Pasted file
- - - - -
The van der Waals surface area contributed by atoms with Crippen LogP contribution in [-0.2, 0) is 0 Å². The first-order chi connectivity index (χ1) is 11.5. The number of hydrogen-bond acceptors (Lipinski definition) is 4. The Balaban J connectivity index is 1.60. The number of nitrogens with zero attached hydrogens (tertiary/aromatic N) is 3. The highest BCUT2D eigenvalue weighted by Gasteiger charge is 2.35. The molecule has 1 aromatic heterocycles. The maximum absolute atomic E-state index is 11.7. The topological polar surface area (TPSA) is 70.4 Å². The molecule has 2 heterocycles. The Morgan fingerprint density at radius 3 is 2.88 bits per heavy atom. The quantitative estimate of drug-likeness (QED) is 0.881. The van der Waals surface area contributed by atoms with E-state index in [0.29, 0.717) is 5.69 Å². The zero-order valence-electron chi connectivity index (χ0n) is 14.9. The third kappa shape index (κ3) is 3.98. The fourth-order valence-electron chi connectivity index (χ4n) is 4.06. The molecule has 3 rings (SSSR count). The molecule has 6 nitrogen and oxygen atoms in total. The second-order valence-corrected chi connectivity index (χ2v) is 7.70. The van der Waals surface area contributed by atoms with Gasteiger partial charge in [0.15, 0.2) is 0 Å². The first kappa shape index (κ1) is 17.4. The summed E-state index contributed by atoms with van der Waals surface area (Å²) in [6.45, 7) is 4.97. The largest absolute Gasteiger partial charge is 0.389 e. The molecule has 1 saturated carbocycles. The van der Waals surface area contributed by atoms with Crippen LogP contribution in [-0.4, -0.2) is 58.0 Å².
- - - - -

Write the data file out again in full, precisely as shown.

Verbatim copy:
The van der Waals surface area contributed by atoms with Crippen LogP contribution in [-0.2, 0) is 0 Å². The first-order chi connectivity index (χ1) is 11.5. The number of hydrogen-bond acceptors (Lipinski definition) is 4. The Balaban J connectivity index is 1.60. The number of nitrogens with zero attached hydrogens (tertiary/aromatic N) is 3. The highest BCUT2D eigenvalue weighted by Gasteiger charge is 2.35. The molecule has 1 aromatic heterocycles. The maximum absolute atomic E-state index is 11.7. The topological polar surface area (TPSA) is 70.4 Å². The molecule has 2 heterocycles. The Morgan fingerprint density at radius 3 is 2.88 bits per heavy atom. The quantitative estimate of drug-likeness (QED) is 0.881. The van der Waals surface area contributed by atoms with E-state index in [0.29, 0.717) is 5.69 Å². The zero-order valence-electron chi connectivity index (χ0n) is 14.9. The third kappa shape index (κ3) is 3.98. The fourth-order valence-electron chi connectivity index (χ4n) is 4.06. The molecule has 3 rings (SSSR count). The molecule has 6 nitrogen and oxygen atoms in total. The second-order valence-corrected chi connectivity index (χ2v) is 7.70. The van der Waals surface area contributed by atoms with Gasteiger partial charge in [0.15, 0.2) is 0 Å². The first kappa shape index (κ1) is 17.4. The summed E-state index contributed by atoms with van der Waals surface area (Å²) in [6.45, 7) is 4.97. The largest absolute Gasteiger partial charge is 0.389 e. The molecule has 1 saturated carbocycles. The van der Waals surface area contributed by atoms with Crippen LogP contribution in [-0.4, -0.2) is 58.0 Å².